Tag Archives: compare and contrast

How can you differentiate instruction with a compare and contrast graphic organizer?

Compare and contrast graphic organizers help students see similarities and differences between two or more items. Venn diagrams are a popular version of compare and contrast graphic organizers. These include two or more circles intersecting. Where the circles intersect or overlap, students write or type in the similarities. Where the circles do not intersect, the students write the differences.

Another version of a compare and contrast graphic organizers where there are two topics then a single box underneath for similarities. It then branches out into two boxes for the differences.

Some compare and contrast graphic organizers use tables to find similarities. Others may use circles to disconnect differences from similarities as seen below.

Compare and Contrast Graphic Organizers can help Differentiate Instruction

Graphic organizers can help teachers differentiate instruction in two different ways:

  1. Leveling: Content can be simplified and clarified through lists and groups by using a graphic organizer. Graphic organizers are often stated as accommodations for SPED and ELL due to this. Vary the amount of content already typed or written in before the student receives it in order to differentiate instruction more. Advanced students will have the least amount of content in their compare and contrast graphic organizer so as to encourage as much critical thinking as possible.The same content must be used in order to differentiate instruction correctly with every ability level.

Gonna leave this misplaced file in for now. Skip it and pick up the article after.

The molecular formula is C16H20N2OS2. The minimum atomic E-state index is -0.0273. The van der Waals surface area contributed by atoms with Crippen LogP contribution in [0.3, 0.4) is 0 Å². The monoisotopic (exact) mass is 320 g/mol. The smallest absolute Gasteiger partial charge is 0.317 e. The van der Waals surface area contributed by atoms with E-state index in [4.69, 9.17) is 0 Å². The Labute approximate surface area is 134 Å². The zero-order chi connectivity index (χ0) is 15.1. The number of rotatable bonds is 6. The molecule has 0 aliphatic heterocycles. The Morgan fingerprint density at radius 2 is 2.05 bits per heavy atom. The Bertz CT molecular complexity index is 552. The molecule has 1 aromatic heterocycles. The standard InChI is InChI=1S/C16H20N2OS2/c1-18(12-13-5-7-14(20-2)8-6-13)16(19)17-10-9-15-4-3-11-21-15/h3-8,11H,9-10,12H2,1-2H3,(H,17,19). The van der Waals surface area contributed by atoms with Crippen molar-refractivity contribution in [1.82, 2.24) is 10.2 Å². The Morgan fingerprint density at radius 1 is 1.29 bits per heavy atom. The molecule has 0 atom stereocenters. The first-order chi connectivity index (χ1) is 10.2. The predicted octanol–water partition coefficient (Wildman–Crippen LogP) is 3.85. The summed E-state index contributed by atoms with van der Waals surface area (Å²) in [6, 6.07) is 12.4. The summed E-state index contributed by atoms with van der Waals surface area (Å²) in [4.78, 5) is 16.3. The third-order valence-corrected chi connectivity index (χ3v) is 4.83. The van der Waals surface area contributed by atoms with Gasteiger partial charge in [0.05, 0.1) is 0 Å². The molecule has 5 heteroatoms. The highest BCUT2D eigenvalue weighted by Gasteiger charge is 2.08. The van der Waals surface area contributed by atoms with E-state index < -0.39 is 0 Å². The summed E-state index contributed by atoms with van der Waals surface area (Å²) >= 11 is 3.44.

2. Multiple Intelligence Learning Styles: Compare and contrast graphic organizers use both the logical multiple intelligence learning style, through the organization of ideas and facts, and the spatial multiple intelligence learning style due to the visual it creates. The spatial multiple intelligence learning style can be increased by allowing students to draw the content instead of writing it or drawing it to reinforce the content along with the written text. Teachers can use compare and contrast graphic organizers as well as other multiple intelligence learning styles such as musical, kinesthetic, linguistic, intrapersonal, and interpersonal to differentiate instruction. I noticed that when I taught using multiple intelligence learning styles my students were much more interested in the content I was trying to get them to learn.

Repetition is important for the learning of students and graphic organizers can increase this by using them as an opening, closing or homework assignment to review the content. Repetition of content is important but so is the repetition of organization. Use the same type of graphic organizer time and time again so that the students get used to using it. Many teachers seem to get caught up in the cuteness of some graphic organizers and those are often just a distraction for students. A great resource for graphic organizers and differentiated instruction is http://www.teacherspayteachers.com/Store/Kasha-Mastrodomenico. Inputting content is fast and easy with her graphic organizers because they include text boxes.

Written by,

Kasha Mastrodomenico (Connect with me on Linkedin.com)

http://www.socialstudiesdifferentiatedinstruction.com

kasha@socialstudiesdifferentiatedinstruction.com

http://www.teacherspayteachers.com/Store/Kasha-Mastrodomenico